• The cover of the book The Little Paris Bookshop

    The Little Paris Bookshop

    Monsieur Perdu calls himself a literary apothecary. From his floating bookstore in a barge on the Seine, he prescribes novels for the hardships of life. The only person he can’t seem to heal through literature is himself; he’s still haunted by heartbreak after his great love disappeared. She left him with only a letter, which he has never opened. After Perdu is finally tempted to read the letter, he hauls anchor and departs on a mission to the south of France, hoping to make peace with his loss and discover the end of the story.

  • The cover of the book Matilda


    Matilda is a five-and-a-half year-old genius bookworm. Her classmates love her even though she’s the teacher’s pet. But her parents are self-centered idiots who think she’s a nuisance, and the school principal is a former hammer-throwing champion who flings children at will. Fortunately for Matilda, she has the inner resources to deal with such annoyances: astonishing intelligence, saintly patience, and an innate predilection for revenge.

  • The cover of the book The Book Thief

    The Book Thief

    It is 1939 in Nazi Germany and the country is holding its breath. Death has never been busier, and will become busier still. Liesel Meminger is a foster girl living outside of Munich, who scrapes out a meager existence for herself by stealing. One day she encounters something she can’t resist—books. With the help of her accordion-playing foster father, she learns to read and shares her stolen books with her neighbors during bombing raids, as well as with the Jewish man hidden in her basement. Together they discover that books can feed the soul.

  • The cover of the book How Reading Changed My Life

    How Reading Changed My Life

    In this slim collection of essays on the joys of reading, novelist and former New York Times columnist Anna Quindlen takes us on a journey through her own formative years as a reader and shares the books that influenced her thoughts on life, politics, and love. Peppered throughout the book are wonderful meditations on reading, like this from editor Hazel Rochman: “Reading makes immigrants of us all. It takes us away from home, but, most important, it finds homes for us everywhere.”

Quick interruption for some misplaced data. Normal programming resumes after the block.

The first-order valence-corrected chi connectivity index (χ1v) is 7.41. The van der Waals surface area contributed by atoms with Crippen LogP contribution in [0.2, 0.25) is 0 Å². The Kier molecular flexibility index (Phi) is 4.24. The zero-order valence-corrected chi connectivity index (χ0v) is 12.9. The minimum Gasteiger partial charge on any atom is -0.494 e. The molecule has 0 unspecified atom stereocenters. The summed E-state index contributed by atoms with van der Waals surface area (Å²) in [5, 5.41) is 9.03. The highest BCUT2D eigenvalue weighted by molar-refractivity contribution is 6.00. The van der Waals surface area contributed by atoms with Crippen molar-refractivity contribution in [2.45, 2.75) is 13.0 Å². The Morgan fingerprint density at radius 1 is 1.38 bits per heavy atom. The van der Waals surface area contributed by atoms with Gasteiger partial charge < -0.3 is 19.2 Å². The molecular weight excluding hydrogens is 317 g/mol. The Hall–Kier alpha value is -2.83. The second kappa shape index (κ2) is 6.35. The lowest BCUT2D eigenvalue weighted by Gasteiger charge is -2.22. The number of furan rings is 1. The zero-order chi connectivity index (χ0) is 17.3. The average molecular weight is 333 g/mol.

• The cover of the book Leave Me Alone, I’m Reading

    Leave Me Alone, I’m Reading

    In this memoir, the book critic for NPR’s Fresh Air reflects on her life as a professional reader. Maureen Corrigan takes us from her unpretentious girlhood in working-class Queens, to her bemused years in an Ivy League Ph.D. program, from the whirl of falling in love and marrying (a fellow bookworm, of course), to the ordeal of adopting a baby overseas, always with a book at her side. Along the way, she reveals which books and authors have shaped her own life—from classic works of English literature to hard-boiled detective novels, and everything in between.

  • The cover of the book The Novel Cure

    The Novel Cure

    A novel is a story transmitted from the novelist to the reader. It offers distraction, entertainment, and an opportunity to unwind or focus. But it can also be something more powerful—a way to learn about how to live. Read at the right moment in your life, a novel can—quite literally—change it. To create this literary apothecary, the authors trawled two thousand years of literature for novels that effectively promote happiness, health, and sanity, written by brilliant minds who knew what it meant to be human and wrote their life lessons into their fiction. Structured like a reference book, readers simply look up their ailment, be it agoraphobia, boredom, or a midlife crisis, and are given a novel to read as the antidote.